Almudena Lobera presents UNA REVELACIÓN LATENTE [A Latent Revelation], her first solo show at Galería Max Estrella.
Over the last year Lobera worked abroad in three internationally renowned art-residencies: Récollets in Paris, HISK in Ghent (to be completed in 2016) and Academia de España in Rome, and it is precisely this last-named experience which served as the source for this new project.
The art critic Luis Francisco Pérez situates “A Latent Revelation between parameters that ‘demand’ from the spectator, inasmuch as a creative invitation to the beholder’s gaze on the artist’s work, an ongoing visual readjustment of his/her own visual perspective, or a ‘correction’ of perceptual systems of ‘seeing’ […] These works invite […] a reading in which lighting plays a role identical to that of its opposite, just as, for them, touch is yet another, perhaps more receptive and participative, way of seeing.” (Complete text below).
Almudena Lobera’s work was seen in Spain in 2015 in an extensive exhibition held at ECCO in Cadiz, and internationally, her installation A Sight to Behold was seen last month in Miami as part of the Art Basel week. Her work was also exhibited in Mexico, Belgium and at the Moscow Biennale.
Some of the works created in Rome will also go on display in INDEX Roma, a group show opening soon at Academia de Bellas Artes de San Fernando in Madrid.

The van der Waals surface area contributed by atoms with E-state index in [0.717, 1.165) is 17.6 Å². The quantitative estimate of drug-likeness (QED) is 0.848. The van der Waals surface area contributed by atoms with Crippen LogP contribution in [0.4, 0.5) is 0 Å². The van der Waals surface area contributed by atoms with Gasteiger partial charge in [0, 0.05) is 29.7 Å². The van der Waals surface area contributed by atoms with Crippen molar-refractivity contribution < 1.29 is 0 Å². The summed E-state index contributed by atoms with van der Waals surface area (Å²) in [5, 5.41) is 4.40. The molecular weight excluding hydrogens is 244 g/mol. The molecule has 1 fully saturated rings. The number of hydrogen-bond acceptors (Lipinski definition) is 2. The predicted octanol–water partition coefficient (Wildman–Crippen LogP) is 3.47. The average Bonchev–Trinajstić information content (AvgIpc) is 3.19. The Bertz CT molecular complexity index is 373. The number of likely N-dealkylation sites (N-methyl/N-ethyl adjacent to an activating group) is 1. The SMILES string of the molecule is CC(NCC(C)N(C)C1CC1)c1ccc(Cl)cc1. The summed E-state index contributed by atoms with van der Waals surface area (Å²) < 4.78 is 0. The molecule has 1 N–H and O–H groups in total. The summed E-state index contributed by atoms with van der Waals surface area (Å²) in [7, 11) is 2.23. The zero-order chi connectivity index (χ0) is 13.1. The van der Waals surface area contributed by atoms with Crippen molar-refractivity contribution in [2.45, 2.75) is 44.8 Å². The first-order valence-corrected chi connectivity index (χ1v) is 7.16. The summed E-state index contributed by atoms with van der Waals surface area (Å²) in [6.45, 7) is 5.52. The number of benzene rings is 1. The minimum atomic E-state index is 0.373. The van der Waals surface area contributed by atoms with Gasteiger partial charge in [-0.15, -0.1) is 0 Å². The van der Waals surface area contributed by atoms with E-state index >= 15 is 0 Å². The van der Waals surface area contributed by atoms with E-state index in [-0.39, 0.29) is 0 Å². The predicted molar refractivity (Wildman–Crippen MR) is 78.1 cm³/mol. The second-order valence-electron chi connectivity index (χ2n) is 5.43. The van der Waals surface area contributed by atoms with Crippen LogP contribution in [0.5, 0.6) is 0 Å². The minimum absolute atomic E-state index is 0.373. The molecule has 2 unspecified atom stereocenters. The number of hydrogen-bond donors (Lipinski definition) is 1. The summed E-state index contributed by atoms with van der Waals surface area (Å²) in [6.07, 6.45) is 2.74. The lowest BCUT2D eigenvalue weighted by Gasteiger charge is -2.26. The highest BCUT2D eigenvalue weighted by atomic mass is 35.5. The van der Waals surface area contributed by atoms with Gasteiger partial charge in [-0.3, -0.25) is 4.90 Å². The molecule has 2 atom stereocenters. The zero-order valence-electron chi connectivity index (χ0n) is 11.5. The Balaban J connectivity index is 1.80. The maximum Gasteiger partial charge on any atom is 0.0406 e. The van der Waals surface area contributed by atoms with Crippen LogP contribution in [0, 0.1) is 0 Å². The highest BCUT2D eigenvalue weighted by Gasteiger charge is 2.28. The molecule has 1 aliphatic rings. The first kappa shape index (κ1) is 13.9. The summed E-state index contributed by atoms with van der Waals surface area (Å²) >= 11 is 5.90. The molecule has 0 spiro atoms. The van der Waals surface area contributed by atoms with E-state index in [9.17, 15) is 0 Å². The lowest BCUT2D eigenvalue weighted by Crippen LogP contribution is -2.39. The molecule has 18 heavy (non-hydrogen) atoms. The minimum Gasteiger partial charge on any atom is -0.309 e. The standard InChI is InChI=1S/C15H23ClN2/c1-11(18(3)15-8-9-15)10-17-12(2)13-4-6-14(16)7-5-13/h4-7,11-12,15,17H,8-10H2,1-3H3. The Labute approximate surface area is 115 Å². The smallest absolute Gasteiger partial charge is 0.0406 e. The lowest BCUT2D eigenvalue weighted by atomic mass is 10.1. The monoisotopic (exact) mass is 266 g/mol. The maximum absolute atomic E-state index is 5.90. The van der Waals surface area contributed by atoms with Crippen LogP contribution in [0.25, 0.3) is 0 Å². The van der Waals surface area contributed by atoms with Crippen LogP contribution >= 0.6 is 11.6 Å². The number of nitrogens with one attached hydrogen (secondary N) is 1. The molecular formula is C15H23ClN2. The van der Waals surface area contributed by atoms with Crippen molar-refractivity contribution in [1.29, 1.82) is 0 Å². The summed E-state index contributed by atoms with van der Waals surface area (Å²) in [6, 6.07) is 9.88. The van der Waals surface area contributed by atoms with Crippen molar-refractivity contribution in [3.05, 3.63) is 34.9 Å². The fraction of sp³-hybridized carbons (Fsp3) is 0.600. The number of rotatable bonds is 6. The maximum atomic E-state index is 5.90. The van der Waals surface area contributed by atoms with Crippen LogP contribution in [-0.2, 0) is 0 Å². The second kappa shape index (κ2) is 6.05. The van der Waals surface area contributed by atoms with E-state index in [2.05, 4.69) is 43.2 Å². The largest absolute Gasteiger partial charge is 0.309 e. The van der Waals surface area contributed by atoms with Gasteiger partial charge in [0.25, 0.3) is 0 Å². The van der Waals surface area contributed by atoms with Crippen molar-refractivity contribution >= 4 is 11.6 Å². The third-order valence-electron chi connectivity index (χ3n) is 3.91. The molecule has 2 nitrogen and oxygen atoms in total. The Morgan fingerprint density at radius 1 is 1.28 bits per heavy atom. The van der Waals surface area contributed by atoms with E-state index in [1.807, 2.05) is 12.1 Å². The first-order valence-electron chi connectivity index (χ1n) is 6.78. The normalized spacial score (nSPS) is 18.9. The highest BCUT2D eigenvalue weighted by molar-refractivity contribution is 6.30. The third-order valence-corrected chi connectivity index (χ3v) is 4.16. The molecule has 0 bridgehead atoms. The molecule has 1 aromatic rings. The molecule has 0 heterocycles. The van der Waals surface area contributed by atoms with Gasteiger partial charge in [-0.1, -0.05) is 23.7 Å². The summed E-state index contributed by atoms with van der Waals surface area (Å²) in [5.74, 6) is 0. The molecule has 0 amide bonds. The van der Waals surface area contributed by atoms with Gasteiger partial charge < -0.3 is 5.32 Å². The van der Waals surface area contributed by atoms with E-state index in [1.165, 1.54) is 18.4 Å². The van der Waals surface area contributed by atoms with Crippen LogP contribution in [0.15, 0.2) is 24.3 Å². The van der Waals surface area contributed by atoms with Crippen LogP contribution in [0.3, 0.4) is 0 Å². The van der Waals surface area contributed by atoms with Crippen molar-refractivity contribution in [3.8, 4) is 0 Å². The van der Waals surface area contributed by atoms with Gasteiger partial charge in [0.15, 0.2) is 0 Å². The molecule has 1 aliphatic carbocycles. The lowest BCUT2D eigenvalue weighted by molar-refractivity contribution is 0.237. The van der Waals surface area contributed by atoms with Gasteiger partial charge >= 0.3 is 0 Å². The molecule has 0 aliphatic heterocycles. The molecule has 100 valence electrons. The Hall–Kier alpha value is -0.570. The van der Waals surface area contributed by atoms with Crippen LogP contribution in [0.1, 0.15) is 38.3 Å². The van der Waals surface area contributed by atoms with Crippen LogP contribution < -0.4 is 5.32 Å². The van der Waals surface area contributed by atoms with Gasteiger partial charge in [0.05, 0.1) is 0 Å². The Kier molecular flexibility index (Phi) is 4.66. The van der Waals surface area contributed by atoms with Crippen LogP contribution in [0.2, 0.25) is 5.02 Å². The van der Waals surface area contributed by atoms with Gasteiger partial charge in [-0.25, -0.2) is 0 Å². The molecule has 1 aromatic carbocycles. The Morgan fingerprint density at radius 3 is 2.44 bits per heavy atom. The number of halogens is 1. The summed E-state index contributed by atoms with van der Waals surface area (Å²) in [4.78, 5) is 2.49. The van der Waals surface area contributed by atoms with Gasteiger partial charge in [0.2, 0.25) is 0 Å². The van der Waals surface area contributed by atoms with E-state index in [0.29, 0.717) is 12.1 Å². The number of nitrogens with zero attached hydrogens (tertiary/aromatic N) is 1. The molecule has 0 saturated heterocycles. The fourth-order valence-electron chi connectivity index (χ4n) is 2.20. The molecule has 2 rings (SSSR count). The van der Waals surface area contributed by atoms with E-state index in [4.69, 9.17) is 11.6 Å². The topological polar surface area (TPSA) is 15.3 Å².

A LATENT REVELATION…
Exercises, manifestations and projects on the ontological regime of the image
“A work of art, understood dynamically, is just this process of arranging images in the feelings and mind of the spectator”
Sergei Eisenstein, The Film Sense
Contemplating Handmade Stereopticon Slide, Duchamp’s fragile and mysterious work created around 1918 and 1919, from the perspective of the present, it strikes me that it must have been particularly germane in the creation of the Dutch artist Jan Dibbets’s celebrated “Perspective Corrections” in the sixties. In Duchamp’s work the beholder sees, not without some difficulty, two drawn prisms in which the sea and the sky act as a background or, if you like, as a deep “backstage” while, in the foreground, all we see are the solitary and static prisms. Commenting on this most Duchampian of works in her essay The Optical Unconscious, Rosalind E. Krauss, while agreeing with Lyotard’s view of the work, introduced a slight nuance: “Lyotard sees the Slide as just one more symptom of Duchamp’s mounting concern with the physiology of seeing, a concern that would lead to the fifteen-year production of Precision Optics”. And she goes on: “The art historians who want to construct a conceptualist Duchamp […] from Renaissance perspective, that is, by the way of the camera obscura […] imagine the effect of viewing the figure through a stereoscope and the uncannily dramatic illusion of the result. The resulting sense of volume—they say—which will endow this rickety figure with the forma majesty of a Platonic solid, will not be a product of the painter’s art; it will happen in the viewer’s brain.” I apologise for the extent of the quote but, to my way of thinking, it serves to properly situate Almudena Lobera’s exhibition, A Latent Revelation between parameters that ‘demand’ from the spectator, inasmuch as a creative invitation to the beholder’s gaze on the artist’s work, an ongoing visual readjustment of his/her own visual perspective, or a “correction” of perceptual systems of “seeing”.